Put civility back in civil discourse

By David Wiley

A national trend of Americans yelling at others regarding COVID prevention measures landed squarely and publicly at a Hays CISD board meeting last week. 

The agenda item was identified as a COVID-19 Update and seemed to create a great deal of interest. Even though the meeting was held on a Thursday at 9 a.m. as a part of a longer board retreat, the Nolan Kunkel Room at the historic Buda Elementary campus was packed with 60-70 parents and secondary students. 

The lines were drawn before the meeting began as those who wanted loosening of the COVID restrictions wore no masks in the crowded meeting, while those who supported mandatory mask policies were consistently wearing masks. 

Twenty-nine people registered to speak and each person was allotted two minutes each. Board members listened patiently as parents and students complained about attendance limits at sporting events, cancellation of prom last year, seating arrangements for marching bands at football games, etc. The tone of the comments ran from quiet and respectful to yelling and finger pointing and were met with cheering and clapping from the audience as if they were in a pep rally instead of a formal meeting. 

One parent specifically noted that students needed protection from “bullying” should they decide not to wear a mask in school. Other citizens addressed the board to increase mitigation measures by mandating a mask policy, especially for elementary students who can’t be vaccinated. However, whenever someone testified about requiring more mitigation measures (i.e. mandatory masking policy) they were met with derisive comments and yelling from some in the audience in an attempt to intimidate and, ironically, bully. Even though the board president attempted to control the inappropriate behavior, it continued.

What everyone should know about school board, city council, etc. meetings are that they are not “public meetings” but rather “meetings held in public.” It is completely inappropriate and rude to make comments from the audience or yell one’s opinion about another citizen’s testimony. The public comment period is just that: public comment. It is not an opportunity to express one’s opinions, disgust or derision about what another fellow citizen feels about an issue. These meeting are also official actions of the board and are not intended to be an opportunity for raucous behavior by members of the community.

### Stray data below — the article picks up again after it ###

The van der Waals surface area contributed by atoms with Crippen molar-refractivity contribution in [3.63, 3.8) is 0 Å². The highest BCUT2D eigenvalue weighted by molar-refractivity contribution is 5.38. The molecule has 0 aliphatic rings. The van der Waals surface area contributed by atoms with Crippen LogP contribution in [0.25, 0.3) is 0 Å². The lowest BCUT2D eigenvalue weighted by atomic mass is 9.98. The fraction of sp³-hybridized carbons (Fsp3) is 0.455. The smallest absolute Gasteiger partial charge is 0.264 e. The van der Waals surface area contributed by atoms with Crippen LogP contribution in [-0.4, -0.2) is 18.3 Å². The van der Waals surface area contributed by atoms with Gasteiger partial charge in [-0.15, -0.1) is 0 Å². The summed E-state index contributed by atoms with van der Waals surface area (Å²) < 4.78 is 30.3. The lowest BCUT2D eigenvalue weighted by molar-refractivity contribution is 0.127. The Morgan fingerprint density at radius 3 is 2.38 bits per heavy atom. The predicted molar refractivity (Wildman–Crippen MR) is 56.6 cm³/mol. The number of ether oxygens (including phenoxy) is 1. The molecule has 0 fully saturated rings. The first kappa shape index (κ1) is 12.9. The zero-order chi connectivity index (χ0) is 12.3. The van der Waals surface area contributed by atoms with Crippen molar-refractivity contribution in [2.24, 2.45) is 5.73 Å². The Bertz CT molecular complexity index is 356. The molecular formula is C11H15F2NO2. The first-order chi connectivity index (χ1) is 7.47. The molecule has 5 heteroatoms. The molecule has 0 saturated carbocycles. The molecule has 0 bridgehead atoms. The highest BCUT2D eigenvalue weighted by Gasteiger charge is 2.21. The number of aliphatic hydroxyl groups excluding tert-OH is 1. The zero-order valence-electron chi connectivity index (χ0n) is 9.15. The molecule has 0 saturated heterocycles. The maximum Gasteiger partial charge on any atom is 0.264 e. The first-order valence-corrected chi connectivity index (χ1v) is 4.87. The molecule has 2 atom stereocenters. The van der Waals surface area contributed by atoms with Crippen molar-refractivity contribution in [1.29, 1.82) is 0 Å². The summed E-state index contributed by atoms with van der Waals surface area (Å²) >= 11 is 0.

You can be assured that good policy decisions are not based on who can yell the loudest.

Though school board members are elected officials, the school board race itself is non-partisan. There are no political affiliations listed on the ballot and each board member donates hundreds of hours of unpaid time to better the local school system. The COVID 19 pandemic is unprecedented in our lifetimes and public health orders, laws and science are changing on an almost daily basis. School boards and school administrators are currently caught between conflicting orders from the governor and the Hays County judge about mandatory masking mandates and are awaiting instructions from lawyers and upcoming court rulings. 

Regardless of what the policies end up being, citizens do not have the right to yell and point fingers at volunteer board members who are doing the best they can. In addition, it is not necessary for citizens to yell and harass each other just because their opinions differ on this very controversial issue.

Parents have the obligation to do what is best for their own child/children. School board trustees must do what is best for everyone’s child, even if the decision is not popular with some segments of the community. Though extracurricular activities are an important part of our community, the overwhelming majority of students in the district do not participate in these activities because they are elementary school children. The board is required to base district-wide policy on state law, the Texas Education Code, best practices, and legal advice. Yelling at the board and heckling other citizens in meetings accomplishes nothing but to raise the temperature in the room.

It is obvious that more of these meetings will be held in coming weeks and months. Try to keep in mind that everyone is doing the best they can and perhaps we can offer some grace and understanding to our elected officials, school administrators, and neighbors during these unprecedented times. For eventually, this too shall pass.

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